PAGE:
CHO Sticking with Standard Security Measures

The Charlottesville-Albemarle Airport isn’t interested in seeing you naked or fondling you, Brandon Shulleeta writes in the Progress. They don’t have the full-body scanning devices that permit TSA agents to see you naked—just a standard metal detector. If the metal detectors gets to beeping, and after a few tries it keeps going off, they’ll perform a pat-down search, but it’s a reasonable one, not one that’s liable to bring about a panic attack in a survivor of sexual assault. CHO hasn’t been told by the TSA that they’re going to have to install the strip-search technology, and the airport’s director points out that it’d be tough to fit the equipment into the small airport, anyhow.

So I’m still willing to fly out of CHO—the trick is finding a similar airport to fly back from, one where they’re not going to molest me. Easier? Drive or take Amtrak.

13 thoughts on “CHO Sticking with Standard Security Measures”

  1. Yeah, I saw that this morning. My hope is that such a move will not be funded. There having not been a September 11th scale attack on trains, maritime, or mass transit in the U.S. in recent history, I suspect (hope) that there won’t be enough support for that funding.

  2. It’s people who can’t understand what’s wrong with government taking away personal liberty and privacy that poses the biggest treat to the rest of us, and to themselves.

    So long as they can get away with it, they keep taking until they have it all.

    Famously put by the WW II era German Pastor Marty Niemoller, noted for this:

    They came first for the Communists, and I didn’t speak up because I wasn’t a Communist.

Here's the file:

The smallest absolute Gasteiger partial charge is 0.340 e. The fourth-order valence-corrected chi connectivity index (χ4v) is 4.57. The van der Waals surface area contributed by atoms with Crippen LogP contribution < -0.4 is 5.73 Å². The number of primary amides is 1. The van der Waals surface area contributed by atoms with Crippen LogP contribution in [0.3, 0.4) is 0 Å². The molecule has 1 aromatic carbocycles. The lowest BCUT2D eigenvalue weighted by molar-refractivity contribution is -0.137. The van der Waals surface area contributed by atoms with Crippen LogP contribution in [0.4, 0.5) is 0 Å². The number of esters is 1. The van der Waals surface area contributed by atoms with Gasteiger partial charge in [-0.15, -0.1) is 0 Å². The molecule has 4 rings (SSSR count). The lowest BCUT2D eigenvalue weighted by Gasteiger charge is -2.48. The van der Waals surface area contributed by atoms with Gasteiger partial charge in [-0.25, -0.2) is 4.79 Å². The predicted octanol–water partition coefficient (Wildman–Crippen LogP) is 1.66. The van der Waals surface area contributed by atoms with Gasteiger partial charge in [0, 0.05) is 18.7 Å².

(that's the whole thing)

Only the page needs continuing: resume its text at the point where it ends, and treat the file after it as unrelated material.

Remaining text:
Then they came for the trade unionists, and I didn’t speak up because I wasn’t a trade unionist.

    Then they came for the Jews, and I didn’t speak up because I wasn’t a Jew.

    Then they came for me and by that time no one was left to speak up.

    Too busy with ipads, ipods, and all things -I-, the newer generations have no interest in history. And we are ALL threatened by that, since those who fail to learn the lessons of history are doomed to repeat it.

    What is ignorance? A sword hanging over all our heads. Koba knows whereof he speaks.

  3. Just as you want to avoid the full-body scans and patdowns, so do the bad guys. If it is easier to get through security at a small airport than a large one, why would a would-be terrorist fly out of Dulles or O’Hare? He wouldn’t.

    And the 9/11 hijackers passed through security at small regional airports. Because what is true today was true then.

    So if the post-9/11 procedures would stop box cutters from getting through a small airport like CHO, that’s good news. That is progress.

    But CHO can’t detect an underwear bomber. So for all intents and purposes, very little has changed since 9/11. The techniques known to be used by would-be terrorists today cannot be detected at CHO. Just as the 2001 techniques couldn’t have been detected at CHO back in 2001.

    Of course, I could be wrong, I’m not an aviation safety expert. Maybe CHO would detect an underwear bomb?

  4. i don’t understand why anyone cares about this.